Growing numbers of people are feeling psychologically affected by the cost of living crisis according to the latest Inflation Nation report from the Yorkshire Building Society.
According to the report, some 67 per cent of adults are concerned by the impact of the cost of living crisis, with 46 per cent already reporting a deterioration in their mental health as a result.
The situation is set to worsen as the crisis continues, with three quarters of people expecting household running costs to increase – and two in five expecting them to do so by between £101 and £500 in the coming months.
With four out of 10 respondents already dipping into their savings within the last 12 months to cover basic living costs, and a further third (35%) reporting that they expect to need to do so in the future, the Yorkshire Building Society is raising concerns over the need for greater mental health support in the UK.
Stephen White, interim chief executive of the society, says: “Much has been written about the devastating financial impact of the ongoing cost of living crisis on British households, with a number of measures announced by the government in an effort to combat rising fuel and utility costs.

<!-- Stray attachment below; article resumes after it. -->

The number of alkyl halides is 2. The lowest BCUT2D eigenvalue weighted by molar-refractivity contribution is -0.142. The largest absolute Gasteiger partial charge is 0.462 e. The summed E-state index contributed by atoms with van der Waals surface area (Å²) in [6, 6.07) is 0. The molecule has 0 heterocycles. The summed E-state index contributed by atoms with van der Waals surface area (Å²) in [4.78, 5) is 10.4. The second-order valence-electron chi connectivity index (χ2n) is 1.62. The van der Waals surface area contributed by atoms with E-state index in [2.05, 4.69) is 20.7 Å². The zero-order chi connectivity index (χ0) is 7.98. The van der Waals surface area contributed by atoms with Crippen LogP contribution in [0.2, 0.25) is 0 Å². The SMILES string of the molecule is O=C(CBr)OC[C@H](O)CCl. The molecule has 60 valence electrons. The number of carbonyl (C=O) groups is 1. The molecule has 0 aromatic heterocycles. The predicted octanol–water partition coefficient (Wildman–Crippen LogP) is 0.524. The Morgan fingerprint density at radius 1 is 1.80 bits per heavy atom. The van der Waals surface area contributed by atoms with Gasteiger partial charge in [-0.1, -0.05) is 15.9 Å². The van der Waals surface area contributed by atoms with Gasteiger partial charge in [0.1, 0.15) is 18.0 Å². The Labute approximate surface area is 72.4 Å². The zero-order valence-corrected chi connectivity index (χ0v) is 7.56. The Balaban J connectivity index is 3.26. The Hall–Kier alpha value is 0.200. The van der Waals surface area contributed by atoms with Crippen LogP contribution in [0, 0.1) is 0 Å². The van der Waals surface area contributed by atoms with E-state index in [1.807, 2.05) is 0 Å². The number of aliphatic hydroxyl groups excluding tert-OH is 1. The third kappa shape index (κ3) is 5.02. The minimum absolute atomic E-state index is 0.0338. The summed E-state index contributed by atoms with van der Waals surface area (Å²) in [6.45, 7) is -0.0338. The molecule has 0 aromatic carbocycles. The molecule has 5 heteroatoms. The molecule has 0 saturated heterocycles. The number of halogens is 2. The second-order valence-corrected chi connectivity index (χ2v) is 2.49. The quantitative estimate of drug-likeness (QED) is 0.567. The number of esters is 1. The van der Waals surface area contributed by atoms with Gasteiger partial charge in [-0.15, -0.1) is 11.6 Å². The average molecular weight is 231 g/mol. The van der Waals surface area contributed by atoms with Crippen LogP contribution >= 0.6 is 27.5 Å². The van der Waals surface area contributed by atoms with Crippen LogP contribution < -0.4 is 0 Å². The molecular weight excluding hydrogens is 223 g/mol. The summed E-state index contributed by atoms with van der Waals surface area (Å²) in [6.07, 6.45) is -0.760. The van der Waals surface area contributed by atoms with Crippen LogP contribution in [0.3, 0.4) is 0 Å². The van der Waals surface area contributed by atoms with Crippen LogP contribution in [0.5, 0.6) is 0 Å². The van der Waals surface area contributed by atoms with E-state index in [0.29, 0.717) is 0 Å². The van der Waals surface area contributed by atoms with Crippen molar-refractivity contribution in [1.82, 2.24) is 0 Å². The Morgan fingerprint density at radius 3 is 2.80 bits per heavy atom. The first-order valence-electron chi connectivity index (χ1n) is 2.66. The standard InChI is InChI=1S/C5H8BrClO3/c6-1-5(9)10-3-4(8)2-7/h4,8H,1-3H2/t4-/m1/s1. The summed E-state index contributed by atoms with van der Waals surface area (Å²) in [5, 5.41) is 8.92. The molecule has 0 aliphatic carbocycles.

“However, what we have been able to reveal today is the shocking, severe impact the crisis is having on our nation’s mental health – with almost half of all adults already reporting a deterioration in their mental state as a direct result of rising prices and inflation.”
A recent report by the Resolution Foundation, a think tank, has revealed that the ongoing crisis will push an additional 1.3m people below the poverty line.
These findings are corroborated by the Yorkshire Building Society which says almost one in five households have nothing in cash savings and therefore, no easily accessible buffer to absorb further increases to their cost of living.
A further 15 per cent of people have under £500 in savings, placing severe pressure on their own financial resilience given the Inflation Nation report found that of those who had used savings to cover rising living costs in the last 12 months, the average had dipped into their savings by £455.
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